It may come as a surprise to readers, but many coffee farmers have never tasted their own coffee after it’s been roasted. The connections between humidity, the cherries’ colour at harvest, fermentation levels, storage practices, and the final taste are not so obvious to nascent coffee farmers. Using its mobile coffee laboratory Carcafe is reaching out to 500 of the Tierra/INCAS farmers to enable them to taste their own roasted coffee and learn how different factors can affect the ultimate quality of the cup (and thus the offer they’ll receive).

Supporting legal clarity on land use for farmers

The Tierra/INCAS project also supports coffee producers to clarify the legal status of their farms. In some cases, the farms touch buffer zones and waterways near protected nature reserves.

Assessments of each farm are carried out using satellite imagery and on-the-ground checks. The local environmental authority CORMACARENA uses these inputs to draw up maps that indicate the legally permissible uses of land at each farm – for instance, a farm might have one zone of protected trees near a waterway and another area zoned for an agroforestry and coffee system. The details for each farm are captured in an agreement called a ZARP (rapid environmental zoning programme) voluntarily signed by the farmer, the local mayor, and CORMACARENA.

Project partners GIZ, Lavazza, and Carcafe have all supported this initiative. So far, more than 80 of the 250 affected farmers have signed ZARP agreements with the local authorities committing to respect the zones, thus safeguarding both conservation and livelihood improvement efforts.

Partnering for a better future

Through its three threads, the Tierra/INCAS project has brought together the expertise and special skills of several partners, bridging topics including agroforestry, agronomy, carbon markets, cooperative governance, nature conservation, and post-conflict recovery.

‘It has been an interesting process because now it is no longer about working with traditional coffee growing communities, but with persons who discovered that planting coffee could be a part of the change of life that they longed for,’ says Vivian Vasquez, Project Coordinator with Volcafe in Colombia.

‘The progress and growth so far is very encouraging – at Carcafe we are proud to be a core part of this multi-pronged approach that is responding to the unique needs of coffee farmers in Meta,’ adds Sebastian Pinzon, General Manager of Carcafe.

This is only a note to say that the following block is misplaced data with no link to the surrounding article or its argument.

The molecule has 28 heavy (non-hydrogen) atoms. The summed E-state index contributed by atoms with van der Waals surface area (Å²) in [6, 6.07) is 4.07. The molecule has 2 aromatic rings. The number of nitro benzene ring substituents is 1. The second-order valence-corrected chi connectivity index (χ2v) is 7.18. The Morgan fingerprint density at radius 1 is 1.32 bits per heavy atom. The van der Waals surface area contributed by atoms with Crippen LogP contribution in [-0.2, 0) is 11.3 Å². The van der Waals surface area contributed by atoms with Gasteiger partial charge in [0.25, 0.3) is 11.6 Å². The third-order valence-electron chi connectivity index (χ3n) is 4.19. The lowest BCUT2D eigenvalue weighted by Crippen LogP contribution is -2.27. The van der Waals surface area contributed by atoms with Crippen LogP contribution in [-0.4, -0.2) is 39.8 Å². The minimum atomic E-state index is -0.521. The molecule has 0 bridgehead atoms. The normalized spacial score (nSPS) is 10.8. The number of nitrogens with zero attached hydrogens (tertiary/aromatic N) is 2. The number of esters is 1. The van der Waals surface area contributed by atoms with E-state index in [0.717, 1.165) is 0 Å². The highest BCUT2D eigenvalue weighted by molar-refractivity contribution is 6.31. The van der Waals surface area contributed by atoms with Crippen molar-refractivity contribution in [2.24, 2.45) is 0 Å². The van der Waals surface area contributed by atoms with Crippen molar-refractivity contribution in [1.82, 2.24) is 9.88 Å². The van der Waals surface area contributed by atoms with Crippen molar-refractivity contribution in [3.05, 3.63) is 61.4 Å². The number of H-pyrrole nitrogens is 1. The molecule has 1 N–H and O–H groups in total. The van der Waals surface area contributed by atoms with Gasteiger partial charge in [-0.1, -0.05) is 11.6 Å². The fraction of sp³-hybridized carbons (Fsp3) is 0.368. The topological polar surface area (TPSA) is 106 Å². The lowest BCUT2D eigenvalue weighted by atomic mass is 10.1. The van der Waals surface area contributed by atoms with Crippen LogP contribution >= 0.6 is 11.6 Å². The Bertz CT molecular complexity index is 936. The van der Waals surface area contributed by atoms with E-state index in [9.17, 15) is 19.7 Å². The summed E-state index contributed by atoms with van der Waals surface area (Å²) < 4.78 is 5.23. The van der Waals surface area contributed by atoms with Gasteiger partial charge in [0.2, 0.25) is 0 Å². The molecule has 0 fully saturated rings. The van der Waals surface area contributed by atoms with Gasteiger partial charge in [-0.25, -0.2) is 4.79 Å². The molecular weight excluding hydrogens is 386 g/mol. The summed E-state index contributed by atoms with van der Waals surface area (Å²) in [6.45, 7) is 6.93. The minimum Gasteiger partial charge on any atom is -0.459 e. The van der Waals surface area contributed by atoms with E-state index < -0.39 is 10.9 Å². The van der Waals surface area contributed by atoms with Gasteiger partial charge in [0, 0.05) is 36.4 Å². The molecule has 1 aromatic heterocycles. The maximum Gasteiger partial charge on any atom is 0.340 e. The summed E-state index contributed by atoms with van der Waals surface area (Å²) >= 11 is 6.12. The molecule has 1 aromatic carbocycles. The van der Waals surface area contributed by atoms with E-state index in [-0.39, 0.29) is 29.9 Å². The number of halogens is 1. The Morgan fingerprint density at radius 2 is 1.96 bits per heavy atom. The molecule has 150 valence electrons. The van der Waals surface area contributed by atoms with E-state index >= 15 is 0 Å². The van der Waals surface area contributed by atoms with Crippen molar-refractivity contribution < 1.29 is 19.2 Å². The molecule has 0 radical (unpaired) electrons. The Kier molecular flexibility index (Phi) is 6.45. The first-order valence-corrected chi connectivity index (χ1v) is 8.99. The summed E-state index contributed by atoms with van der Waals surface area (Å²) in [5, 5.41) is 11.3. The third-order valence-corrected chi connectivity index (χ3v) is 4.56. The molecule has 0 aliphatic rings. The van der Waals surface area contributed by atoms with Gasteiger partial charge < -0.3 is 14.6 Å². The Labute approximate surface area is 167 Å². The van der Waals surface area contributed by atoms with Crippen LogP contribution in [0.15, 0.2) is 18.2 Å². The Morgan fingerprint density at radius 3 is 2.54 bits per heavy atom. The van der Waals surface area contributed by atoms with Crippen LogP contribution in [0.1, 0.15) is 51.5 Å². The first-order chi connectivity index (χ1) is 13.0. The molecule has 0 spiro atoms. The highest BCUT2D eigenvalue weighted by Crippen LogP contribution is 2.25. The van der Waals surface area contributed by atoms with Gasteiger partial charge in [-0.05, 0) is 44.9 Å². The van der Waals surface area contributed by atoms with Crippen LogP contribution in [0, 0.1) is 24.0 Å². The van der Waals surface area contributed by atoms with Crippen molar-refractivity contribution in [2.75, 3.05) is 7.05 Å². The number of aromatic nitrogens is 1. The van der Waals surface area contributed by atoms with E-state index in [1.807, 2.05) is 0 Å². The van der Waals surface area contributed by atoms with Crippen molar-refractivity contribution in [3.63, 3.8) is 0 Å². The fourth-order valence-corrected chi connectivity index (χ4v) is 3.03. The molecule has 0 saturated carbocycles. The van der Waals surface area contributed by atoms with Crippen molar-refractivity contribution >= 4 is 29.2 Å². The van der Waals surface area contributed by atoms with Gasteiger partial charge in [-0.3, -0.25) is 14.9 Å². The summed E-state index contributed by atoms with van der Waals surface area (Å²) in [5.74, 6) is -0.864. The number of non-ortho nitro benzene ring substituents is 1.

The long-term vision of the Tierra/INCAS project means that its impact will continue to grow, reaching full fruition only some years or even decades from now. But to safeguard that future, the farmers need to be able to earn a decent living from their farms. So far, progress on this crucial indicator is also positive: as the project gained momentum with its first 100 farms, the percentage of participants living in poverty fell from 42.7 percent in 2018 to 13.3 percent in 2021. The figure for those living in extreme poverty dropped from 9.4 percent to 2 percent in the same period. We look forward to seeing these trends continue with the farmers partaking in the expanded project.

The overall aim is clear: If farmers can make a decent living by using agroforestry to mix coffee, food crops and cattle, while extending forest corridors and respecting nature, then the project will have played a part in reversing decades of damage caused by conflict, illicit cultivation, and isolation. Take it from Don José, a once-displaced farmer who returned to Meta and is a participant in the Tierra/INCAS project: ‘Coffee had never given me such good returns as now; it is the land!’

Quick facts

Country: Colombia

Objectives: In southeastern Meta region, re-establish coffee-growing, promote appropriate agroforestry systems to preserve and restore nature, and strengthen producer organisations.

Timeline: 2016 onwards

Impact: 700+ farms involved: 215 hectares of new coffee planted, 280 hectares of coffee rejuvenated – nearly 2 million coffee trees in total. 95,000 shade trees planted in 648 hectares of land using four agroforestry systems. Significant poverty reduction among participants.

Editor's note: The second paragraph was amended on 5 Mar 2024 to include a reference to BMZ.